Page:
Not much going on in Michigan these days, unless you consider being a Presidential battleground state with a foiled kidnapping plot against the Governor to be newsworthy! But seriously….
There is a lot going on in Michigan, and we cover developments through a number of attorneys in the Detroit Office and through our relationship with Michigan Legislative Consultants in Lansing. On the State election level, this is considered something of an “off year” as the Governor, Attorney General, and Secretary of State (all Democrats) are not on the ballot, nor is the Republican-controlled Senate.
On the other hand, all 110 House seats are being contested this year, and there is a potential for change from the current Republican control. In fact, some national Democrats view the Michigan House as one of the top five state legislative houses most likely to flip. The Republicans currently hold a slight 58-52 advantage, therefore their majority is at risk if four seats flip. On the Senate side, the Republicans have held a majority since 1984, which currently stands at 22-16. Michigan state senators serve four-year terms, with all seats up for election every four years. Senate elections took place in 2018. As in most Presidential years, these “down ballot” races are expected to be heavily influenced by the top of the ticket, which also includes a hotly contested U.S. Senate race between incumbent Gary Peters and challenger/businessman John James. In 2016, President Trump won Michigan by just over 10,000 votes (which took him from 288 to 304 Electoral votes when Michigan was dead last in certifying its results). This year, Michigan again is a hotly contested Presidential battleground state, with both campaigns and parties scheduled to invest heavily in advertising and time in the state between now and November 3rd.
In addition, this will be the final Michigan election before Michigan’s Independent Citizens Redistricting Commission takes over the drawing of state legislative and Congressional Districts, which have, throughout recent history, been drawn by a Republican-controlled legislature, resulting in a favorable electoral map for Republicans.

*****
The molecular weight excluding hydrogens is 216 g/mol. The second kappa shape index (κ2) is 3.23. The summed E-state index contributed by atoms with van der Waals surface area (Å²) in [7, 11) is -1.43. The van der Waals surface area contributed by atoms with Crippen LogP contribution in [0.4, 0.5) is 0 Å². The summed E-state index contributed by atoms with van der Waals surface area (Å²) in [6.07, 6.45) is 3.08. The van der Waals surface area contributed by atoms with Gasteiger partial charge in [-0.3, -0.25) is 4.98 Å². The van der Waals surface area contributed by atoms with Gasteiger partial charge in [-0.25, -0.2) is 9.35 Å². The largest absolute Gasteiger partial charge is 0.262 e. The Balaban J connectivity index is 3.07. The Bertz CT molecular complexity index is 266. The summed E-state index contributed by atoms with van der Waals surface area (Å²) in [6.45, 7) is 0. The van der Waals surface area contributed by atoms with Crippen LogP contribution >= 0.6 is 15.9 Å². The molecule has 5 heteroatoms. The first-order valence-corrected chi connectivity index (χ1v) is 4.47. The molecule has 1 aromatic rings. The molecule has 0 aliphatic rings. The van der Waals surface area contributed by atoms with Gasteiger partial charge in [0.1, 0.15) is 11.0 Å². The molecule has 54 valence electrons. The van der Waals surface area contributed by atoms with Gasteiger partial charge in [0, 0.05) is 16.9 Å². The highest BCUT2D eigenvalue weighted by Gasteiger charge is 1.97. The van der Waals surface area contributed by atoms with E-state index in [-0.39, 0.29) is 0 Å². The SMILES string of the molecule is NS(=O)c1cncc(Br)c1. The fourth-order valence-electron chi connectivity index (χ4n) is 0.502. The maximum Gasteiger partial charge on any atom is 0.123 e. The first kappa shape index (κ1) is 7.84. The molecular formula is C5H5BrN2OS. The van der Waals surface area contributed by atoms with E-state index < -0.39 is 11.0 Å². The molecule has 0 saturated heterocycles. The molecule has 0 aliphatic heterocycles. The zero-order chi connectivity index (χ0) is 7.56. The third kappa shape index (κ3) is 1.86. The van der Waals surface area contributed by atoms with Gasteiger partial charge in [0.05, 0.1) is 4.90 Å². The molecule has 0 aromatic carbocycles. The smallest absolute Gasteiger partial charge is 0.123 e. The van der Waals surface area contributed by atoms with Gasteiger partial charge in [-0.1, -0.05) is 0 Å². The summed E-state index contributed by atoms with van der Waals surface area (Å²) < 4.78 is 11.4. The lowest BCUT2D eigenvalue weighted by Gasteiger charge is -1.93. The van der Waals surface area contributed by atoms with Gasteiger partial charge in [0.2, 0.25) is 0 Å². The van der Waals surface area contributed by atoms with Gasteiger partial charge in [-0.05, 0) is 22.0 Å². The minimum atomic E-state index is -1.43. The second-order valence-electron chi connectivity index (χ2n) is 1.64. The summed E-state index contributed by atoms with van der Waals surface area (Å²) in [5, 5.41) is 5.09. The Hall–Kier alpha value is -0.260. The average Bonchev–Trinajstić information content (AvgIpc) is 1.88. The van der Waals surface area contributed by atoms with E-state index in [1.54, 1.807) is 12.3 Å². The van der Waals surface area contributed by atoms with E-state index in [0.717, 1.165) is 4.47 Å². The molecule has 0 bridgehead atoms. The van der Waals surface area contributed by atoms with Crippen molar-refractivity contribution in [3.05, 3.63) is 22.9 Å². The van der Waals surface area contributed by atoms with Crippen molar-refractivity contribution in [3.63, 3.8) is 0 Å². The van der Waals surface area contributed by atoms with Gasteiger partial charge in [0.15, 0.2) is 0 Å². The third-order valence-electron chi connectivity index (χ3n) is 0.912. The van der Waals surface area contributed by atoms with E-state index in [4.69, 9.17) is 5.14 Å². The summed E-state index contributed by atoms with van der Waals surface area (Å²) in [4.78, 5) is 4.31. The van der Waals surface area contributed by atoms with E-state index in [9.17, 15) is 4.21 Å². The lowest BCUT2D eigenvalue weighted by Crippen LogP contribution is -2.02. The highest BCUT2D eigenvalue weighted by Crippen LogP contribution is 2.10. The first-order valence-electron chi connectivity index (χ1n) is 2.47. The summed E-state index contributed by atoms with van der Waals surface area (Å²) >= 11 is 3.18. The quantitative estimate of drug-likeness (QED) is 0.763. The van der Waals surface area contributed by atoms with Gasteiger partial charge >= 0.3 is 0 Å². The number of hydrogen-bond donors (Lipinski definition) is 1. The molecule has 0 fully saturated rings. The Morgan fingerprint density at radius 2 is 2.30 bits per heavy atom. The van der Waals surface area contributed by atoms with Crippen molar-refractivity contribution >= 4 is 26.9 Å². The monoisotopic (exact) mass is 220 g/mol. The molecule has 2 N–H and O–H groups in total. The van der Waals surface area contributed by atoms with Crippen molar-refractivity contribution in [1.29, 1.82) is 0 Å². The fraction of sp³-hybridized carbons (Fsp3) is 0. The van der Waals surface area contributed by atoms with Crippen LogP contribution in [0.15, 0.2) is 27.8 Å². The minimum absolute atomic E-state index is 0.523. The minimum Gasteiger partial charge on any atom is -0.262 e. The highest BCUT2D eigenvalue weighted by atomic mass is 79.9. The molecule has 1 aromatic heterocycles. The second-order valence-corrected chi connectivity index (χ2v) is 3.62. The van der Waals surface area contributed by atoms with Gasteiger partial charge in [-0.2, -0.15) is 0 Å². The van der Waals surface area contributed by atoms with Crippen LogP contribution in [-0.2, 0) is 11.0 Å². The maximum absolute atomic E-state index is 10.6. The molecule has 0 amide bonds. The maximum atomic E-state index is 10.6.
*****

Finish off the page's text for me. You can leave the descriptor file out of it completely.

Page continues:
As in most states, CV-19 and the State’s response to the pandemic has been a major landscape feature of this year’s Michigan races. On October 2nd, the Michigan Supreme Court invalidated all of Governor Whitmer’s CV-19 emergency orders when it found that a 1945 law upon which she relied constituted an unconstitutional delegation of authority. Motions for reconsideration were denied and the case and other companion cases have now been disposed of adversely to the Governor. Over the last two weeks, several of these emergency orders have been backfilled through other administration actions, including by the Michigan Department of Health and Human Services and more recently by the Michigan Occupational Health and Safety Administration (MIOSHA) under existing authority of those agencies to protect public health and workplace safety. Similarly, some of the larger counties in Michigan issued health orders which had some of the same effects as the rescinded Executive Orders. At the same time, the Legislature and Governor agreed on a package of bills reinstating certain enhanced Unemployment Insurance benefits and also adding certain employer liability protections to the landscape, in addition to other agreed-upon restorations of invalidated emergency actions. To date, there has been minimal cooperation between the Governor and the Legislature on the scope of the emergency orders, which is not expected to change before the election.